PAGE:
Back home, and I still refer to the United States as home even having lived here for so long, many people worry about their 401K and the future. In European countries there is little need, since most have automatic pension plans for workers with contributions being taken straight out of their monthly wage packets.
In Germany the pensions authority is required to, and does, write to every single person who is entitled to receive a pension some time in the future to tell them what they are likely to receive when the time comes to retire. This annual event caused a close friend of mine, who has been working in Germany for over twenty years, to reconsider his position. The letter he received had two positions listed: what he will receive at 67, when he retires; what he will receive now if he is deemed incapable of working through illness or disability.
Photo Source: Keith Williamson – Creative Commons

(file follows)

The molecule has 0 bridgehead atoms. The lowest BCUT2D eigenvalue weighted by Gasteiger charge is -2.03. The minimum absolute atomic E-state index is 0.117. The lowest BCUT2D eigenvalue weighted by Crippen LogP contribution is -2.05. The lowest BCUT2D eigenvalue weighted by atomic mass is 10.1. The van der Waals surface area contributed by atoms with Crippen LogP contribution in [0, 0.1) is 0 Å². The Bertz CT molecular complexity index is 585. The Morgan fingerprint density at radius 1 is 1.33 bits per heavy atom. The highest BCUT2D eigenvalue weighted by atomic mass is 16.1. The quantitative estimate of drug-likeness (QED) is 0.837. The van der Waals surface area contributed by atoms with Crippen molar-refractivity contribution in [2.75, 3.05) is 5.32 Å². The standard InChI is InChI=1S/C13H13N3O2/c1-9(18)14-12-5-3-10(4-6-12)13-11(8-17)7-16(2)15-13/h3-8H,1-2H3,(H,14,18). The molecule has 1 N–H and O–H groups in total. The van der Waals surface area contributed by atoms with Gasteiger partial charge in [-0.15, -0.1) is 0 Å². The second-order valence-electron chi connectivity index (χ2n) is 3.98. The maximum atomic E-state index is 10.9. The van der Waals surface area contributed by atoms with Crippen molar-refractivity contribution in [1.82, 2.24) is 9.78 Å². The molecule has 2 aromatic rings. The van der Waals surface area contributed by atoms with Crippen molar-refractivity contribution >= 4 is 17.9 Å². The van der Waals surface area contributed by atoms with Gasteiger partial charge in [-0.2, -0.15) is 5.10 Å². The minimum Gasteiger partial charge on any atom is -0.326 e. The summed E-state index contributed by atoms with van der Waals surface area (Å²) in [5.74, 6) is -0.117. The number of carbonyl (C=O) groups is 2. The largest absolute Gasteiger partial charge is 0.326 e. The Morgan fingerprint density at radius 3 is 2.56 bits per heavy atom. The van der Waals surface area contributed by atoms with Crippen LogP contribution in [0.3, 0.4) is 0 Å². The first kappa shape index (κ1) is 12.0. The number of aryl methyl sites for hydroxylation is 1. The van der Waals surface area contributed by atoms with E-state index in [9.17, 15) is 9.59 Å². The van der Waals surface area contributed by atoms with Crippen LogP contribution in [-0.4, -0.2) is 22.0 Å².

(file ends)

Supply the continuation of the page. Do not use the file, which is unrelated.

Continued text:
Although he is still relatively young, and has worked his entire life, he is now placed in the position of having to seriously consider whether it is worth working. Not that he is seriously considering stopping, he enjoys his job too much and the pay is good, but the pensions authority seem to have made him an offer which is hard to refuse.
Under the present regulations, if he works to 67 he will receive a good pension which, coupled with his savings and a private pension plan, will allow him to live a life of relative ease. His house will be completely paid off in a few years and he will have no other major debts to consider. If, however, he becomes fully disabled this year and can no longer work, he will receive slightly more than if he works to pensionable age. A very strange offer indeed.
- Viktoria Michaelis.